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7 hours ago, BillsVet said:

Leaving some critical data out in this analysis:

 

In 2018, Buffalo spent 11.38M to rank 30th in the NFL.  OL represented 6.03% of team cap dollars

That increased to 29.05M spent vaulting them to 12th and 14.5% of their cap.

In 2020, Bills OL spending increased to 36.25M to rank 3rd and was 16.4% of cap. 

 

Sure, some players like Dawkins who are homegrown received contract extensions and they should be credited for that.  But much of the rest of that OL is higher paid UFAs, which should provide better quality of play.  In 2020, I don't see them as having gotten their money's worth from the OL to spend what they did.

 

 

Plenty of teams spend a lot on FAs and then don't get better quality of play.

 

Plenty of other teams draft a new franchise savior QB, and should prioritize protecing him by spending a lot of resources, but don't.

 

Of course they should get credit for great improvement of the OL, whatever the means.

 

It's not like they spent too much on the OL so the rest of the team sucks.

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3 hours ago, SCBills said:


Im all on board for any of Toney, Moore or Moore at 30 for that very reason, but we need to be able to have a change-up when the fastball isn’t working.... even if it just means throwing the change a couple times to make the fastball more effective.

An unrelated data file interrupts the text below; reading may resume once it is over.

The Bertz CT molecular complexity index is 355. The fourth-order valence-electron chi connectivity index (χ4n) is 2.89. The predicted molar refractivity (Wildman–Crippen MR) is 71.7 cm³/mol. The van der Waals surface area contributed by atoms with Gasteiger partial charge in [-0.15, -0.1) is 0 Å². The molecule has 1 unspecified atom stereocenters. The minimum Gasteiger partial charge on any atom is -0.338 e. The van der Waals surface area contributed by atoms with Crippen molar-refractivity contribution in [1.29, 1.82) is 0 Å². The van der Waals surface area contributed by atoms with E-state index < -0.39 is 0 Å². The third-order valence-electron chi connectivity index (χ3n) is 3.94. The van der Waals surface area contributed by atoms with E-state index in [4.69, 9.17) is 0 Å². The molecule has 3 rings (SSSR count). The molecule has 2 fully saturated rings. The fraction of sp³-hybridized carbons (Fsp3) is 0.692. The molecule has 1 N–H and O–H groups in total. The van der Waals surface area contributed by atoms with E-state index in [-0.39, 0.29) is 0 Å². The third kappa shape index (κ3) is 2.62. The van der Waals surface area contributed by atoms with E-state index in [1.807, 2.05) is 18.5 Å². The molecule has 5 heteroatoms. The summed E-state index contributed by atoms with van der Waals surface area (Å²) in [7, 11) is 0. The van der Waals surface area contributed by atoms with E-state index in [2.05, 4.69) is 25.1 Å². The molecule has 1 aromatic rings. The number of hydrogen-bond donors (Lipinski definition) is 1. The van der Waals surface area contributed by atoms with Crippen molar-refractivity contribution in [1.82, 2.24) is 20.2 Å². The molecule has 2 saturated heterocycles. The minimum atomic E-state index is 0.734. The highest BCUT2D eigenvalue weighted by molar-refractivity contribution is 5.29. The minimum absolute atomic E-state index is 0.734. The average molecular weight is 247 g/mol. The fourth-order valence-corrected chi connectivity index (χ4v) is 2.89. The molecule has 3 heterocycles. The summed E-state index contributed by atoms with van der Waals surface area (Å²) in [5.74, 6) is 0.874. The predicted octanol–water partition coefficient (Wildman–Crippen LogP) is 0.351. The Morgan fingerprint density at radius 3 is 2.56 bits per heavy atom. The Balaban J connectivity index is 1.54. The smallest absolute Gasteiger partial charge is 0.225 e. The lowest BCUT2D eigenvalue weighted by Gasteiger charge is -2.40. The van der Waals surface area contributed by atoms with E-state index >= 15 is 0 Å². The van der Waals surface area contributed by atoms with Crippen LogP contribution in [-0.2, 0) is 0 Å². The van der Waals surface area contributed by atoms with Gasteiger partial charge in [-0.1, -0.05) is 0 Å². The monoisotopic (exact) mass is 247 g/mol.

It would also help if Singletary could catch passes against KC.  
 

I just want to be able to run so I don’t have to stare at wind forecasts during the weeks of home games.   Luckily, McDermott is a monster at shutting down opposing offenses that become one-dimensional.... which high winds/weather provide. 
 

As far as defense goes, against KC, the game plans for both games were atrocious. We don’t have terrible personnel on defense, yet KC was able to slow bleed us Game 1 and gut us in the AFCCG unlike they were able to do to anyone all year.  
 

Something beyond talent needs to be addressed on that side of the ball this offseason. 

 

 

This was not the KC offense's best game, in yards, points or any other way. They certainly were better than us, but they were better than nearly everyone they played.